Jan. 24-28 is Data Privacy Week, a National Cybersecurity Alliance initiative that encourages individuals to secure their personal information and urges organizations to use customer data with respect and transparency.
To mark the week, we talked with Kirk Corey, director of policy and privacy within the university’s Information Security and Policy Office, about the importance of privacy and what the university is doing to protect it.
Question: What do we mean when we talk about “IT privacy” or “data privacy?” How is privacy different from security?
Kirk Corey: This is a great question and one we get asked a lot. Privacy applies only to data that is related to an individual person, whereas security applies to the way data is protected, regardless of whether that data is personal data.
So, security is an important part of protecting privacy, but it’s not the whole story. Privacy also deals with questions of how much of your data is collected, how is it used, how you find out what data others hold, and how you correct data that others have.
Q: Why is IT privacy especially important for universities like ours? What institutional actions can we take to enhance IT privacy?
KC: As an institution, we collect an extraordinary amount of personal data—not only data about our students, faculty, and staff, but also patient data, customer data, and data about research participants.
It’s important that we develop institutional processes and policies to help protect this data, both for the sake of the individuals who entrust the data to our safekeeping and to fulfill our legal and ethical responsibilities to be good stewards of sensitive, personal information.
Q: In general, how are we doing as an institution? Where have we made improvements?
KC: We collaborate closely with our counterparts at other institutions, especially within the Big Ten, and we all support each other by sharing information about what works well.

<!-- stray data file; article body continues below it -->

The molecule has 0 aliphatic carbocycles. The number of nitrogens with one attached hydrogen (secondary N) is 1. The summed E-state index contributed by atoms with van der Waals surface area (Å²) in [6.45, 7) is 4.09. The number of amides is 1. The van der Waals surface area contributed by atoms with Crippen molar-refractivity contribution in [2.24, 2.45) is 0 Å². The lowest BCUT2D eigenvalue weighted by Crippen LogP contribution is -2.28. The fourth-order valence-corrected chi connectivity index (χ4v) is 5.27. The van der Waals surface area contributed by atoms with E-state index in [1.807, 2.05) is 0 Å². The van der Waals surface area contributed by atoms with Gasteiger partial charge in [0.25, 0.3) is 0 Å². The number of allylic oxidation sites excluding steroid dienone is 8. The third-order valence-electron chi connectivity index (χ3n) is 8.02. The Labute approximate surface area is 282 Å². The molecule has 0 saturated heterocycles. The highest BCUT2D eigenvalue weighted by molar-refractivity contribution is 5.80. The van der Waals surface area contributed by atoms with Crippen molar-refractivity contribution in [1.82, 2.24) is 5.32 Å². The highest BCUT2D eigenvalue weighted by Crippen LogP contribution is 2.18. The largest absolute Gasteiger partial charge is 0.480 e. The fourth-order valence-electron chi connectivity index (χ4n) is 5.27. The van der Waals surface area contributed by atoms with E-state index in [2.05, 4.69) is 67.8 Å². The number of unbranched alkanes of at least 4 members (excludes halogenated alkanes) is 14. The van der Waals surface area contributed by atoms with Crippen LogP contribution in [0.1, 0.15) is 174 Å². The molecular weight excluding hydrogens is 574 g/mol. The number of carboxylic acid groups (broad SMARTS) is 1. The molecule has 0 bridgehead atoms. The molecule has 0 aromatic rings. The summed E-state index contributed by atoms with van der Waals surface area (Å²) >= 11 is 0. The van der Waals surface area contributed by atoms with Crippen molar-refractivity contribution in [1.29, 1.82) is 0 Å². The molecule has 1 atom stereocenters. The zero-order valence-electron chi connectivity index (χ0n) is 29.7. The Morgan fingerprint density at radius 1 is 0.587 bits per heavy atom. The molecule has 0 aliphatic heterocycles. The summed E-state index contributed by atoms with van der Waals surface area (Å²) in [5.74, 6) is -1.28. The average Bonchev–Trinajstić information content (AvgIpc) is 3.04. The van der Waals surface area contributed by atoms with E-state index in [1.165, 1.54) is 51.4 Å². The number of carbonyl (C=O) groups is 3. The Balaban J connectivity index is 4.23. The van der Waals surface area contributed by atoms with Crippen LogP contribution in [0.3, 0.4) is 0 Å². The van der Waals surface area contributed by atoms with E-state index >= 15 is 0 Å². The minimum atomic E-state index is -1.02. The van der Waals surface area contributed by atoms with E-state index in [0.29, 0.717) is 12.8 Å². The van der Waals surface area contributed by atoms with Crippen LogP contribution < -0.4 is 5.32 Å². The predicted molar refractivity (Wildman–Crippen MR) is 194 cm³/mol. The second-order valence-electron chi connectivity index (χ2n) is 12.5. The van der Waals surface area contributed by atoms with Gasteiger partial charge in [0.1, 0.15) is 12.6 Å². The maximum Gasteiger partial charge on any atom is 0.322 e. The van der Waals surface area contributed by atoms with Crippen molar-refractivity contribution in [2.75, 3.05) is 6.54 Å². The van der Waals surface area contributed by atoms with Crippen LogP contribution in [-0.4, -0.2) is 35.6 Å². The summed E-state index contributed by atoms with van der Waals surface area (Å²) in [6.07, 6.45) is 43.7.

Q: How can each of us better protect our own data and other people’s data?
KC: It’s important to understand both the data we share with others and the information revealed when all the little pieces of data are put together.
There’s a well-known story about a woman who started receiving targeted ads for diapers and other baby items from a large retailer that had invested in analyzing customer shopping behavior. The customer never told the retailer she was expecting—they figured it out by correlating lots of little pieces of data, such as switching from scented to unscented lotions, buying more vitamins and supplements, etc.
Knowing that sensitive conclusions can be drawn from seemingly non-sensitive information shows the importance of protecting information in general.
Q: How should this understanding affect what we do as a university or as university employees?
KC: Some questions to consider: Do we limit our usage of data to the original purpose for collecting it? Do the people providing the data understand the reasons we’re requesting it? Are we careful to destroy the data when it’s no longer needed?
A couple of years back, a company’s servers were breached and a lot of personal data compromised. What made it worse was the discovery that a lot of the data was supposed to have been deleted. If that company had followed its own rules for data retention, the breach would have affected far fewer people.
Q: We sometimes talk about privacy and security in terms of “compliance”—things we need to do to follow applicable laws, regulations, etc. But compliance shouldn’t be our only concern, right?